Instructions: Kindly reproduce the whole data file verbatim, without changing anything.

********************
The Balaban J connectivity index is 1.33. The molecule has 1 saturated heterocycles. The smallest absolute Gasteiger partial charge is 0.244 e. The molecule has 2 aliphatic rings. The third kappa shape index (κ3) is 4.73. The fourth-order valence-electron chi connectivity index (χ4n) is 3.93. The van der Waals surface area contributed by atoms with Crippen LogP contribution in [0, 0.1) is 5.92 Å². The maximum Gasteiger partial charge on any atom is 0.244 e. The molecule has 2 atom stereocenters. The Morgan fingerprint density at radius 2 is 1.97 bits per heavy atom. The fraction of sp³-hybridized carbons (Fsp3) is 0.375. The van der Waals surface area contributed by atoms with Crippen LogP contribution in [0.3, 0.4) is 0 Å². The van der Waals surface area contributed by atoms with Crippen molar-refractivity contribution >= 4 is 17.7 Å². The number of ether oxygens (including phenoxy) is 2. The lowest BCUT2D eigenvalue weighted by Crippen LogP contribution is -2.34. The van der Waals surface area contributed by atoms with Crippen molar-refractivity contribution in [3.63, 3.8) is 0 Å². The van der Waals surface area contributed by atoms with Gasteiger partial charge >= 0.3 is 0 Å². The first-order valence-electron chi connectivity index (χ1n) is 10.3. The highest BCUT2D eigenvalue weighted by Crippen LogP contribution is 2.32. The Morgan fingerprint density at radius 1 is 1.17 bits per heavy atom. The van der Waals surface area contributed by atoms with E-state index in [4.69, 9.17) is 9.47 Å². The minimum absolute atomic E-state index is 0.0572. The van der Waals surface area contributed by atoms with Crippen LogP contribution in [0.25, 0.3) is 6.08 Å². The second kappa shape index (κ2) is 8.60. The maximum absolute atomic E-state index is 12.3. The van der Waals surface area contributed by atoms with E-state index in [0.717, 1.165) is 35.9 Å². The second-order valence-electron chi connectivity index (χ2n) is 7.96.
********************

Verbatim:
The Balaban J connectivity index is 1.33. The molecule has 1 saturated heterocycles. The smallest absolute Gasteiger partial charge is 0.244 e. The molecule has 2 aliphatic rings. The third kappa shape index (κ3) is 4.73. The fourth-order valence-electron chi connectivity index (χ4n) is 3.93. The van der Waals surface area contributed by atoms with Crippen LogP contribution in [0, 0.1) is 5.92 Å². The maximum Gasteiger partial charge on any atom is 0.244 e. The molecule has 2 atom stereocenters. The Morgan fingerprint density at radius 2 is 1.97 bits per heavy atom. The fraction of sp³-hybridized carbons (Fsp3) is 0.375. The van der Waals surface area contributed by atoms with Crippen LogP contribution in [0.3, 0.4) is 0 Å². The van der Waals surface area contributed by atoms with Crippen molar-refractivity contribution >= 4 is 17.7 Å². The number of ether oxygens (including phenoxy) is 2. The lowest BCUT2D eigenvalue weighted by Crippen LogP contribution is -2.34. The van der Waals surface area contributed by atoms with Crippen molar-refractivity contribution in [3.63, 3.8) is 0 Å². The van der Waals surface area contributed by atoms with Gasteiger partial charge >= 0.3 is 0 Å². The first-order valence-electron chi connectivity index (χ1n) is 10.3. The highest BCUT2D eigenvalue weighted by Crippen LogP contribution is 2.32. The Morgan fingerprint density at radius 1 is 1.17 bits per heavy atom. The van der Waals surface area contributed by atoms with E-state index in [4.69, 9.17) is 9.47 Å². The minimum absolute atomic E-state index is 0.0572. The van der Waals surface area contributed by atoms with Crippen LogP contribution in [0.25, 0.3) is 6.08 Å². The second kappa shape index (κ2) is 8.60. The maximum absolute atomic E-state index is 12.3. The van der Waals surface area contributed by atoms with E-state index in [0.717, 1.165) is 35.9 Å². The second-order valence-electron chi connectivity index (χ2n) is 7.96.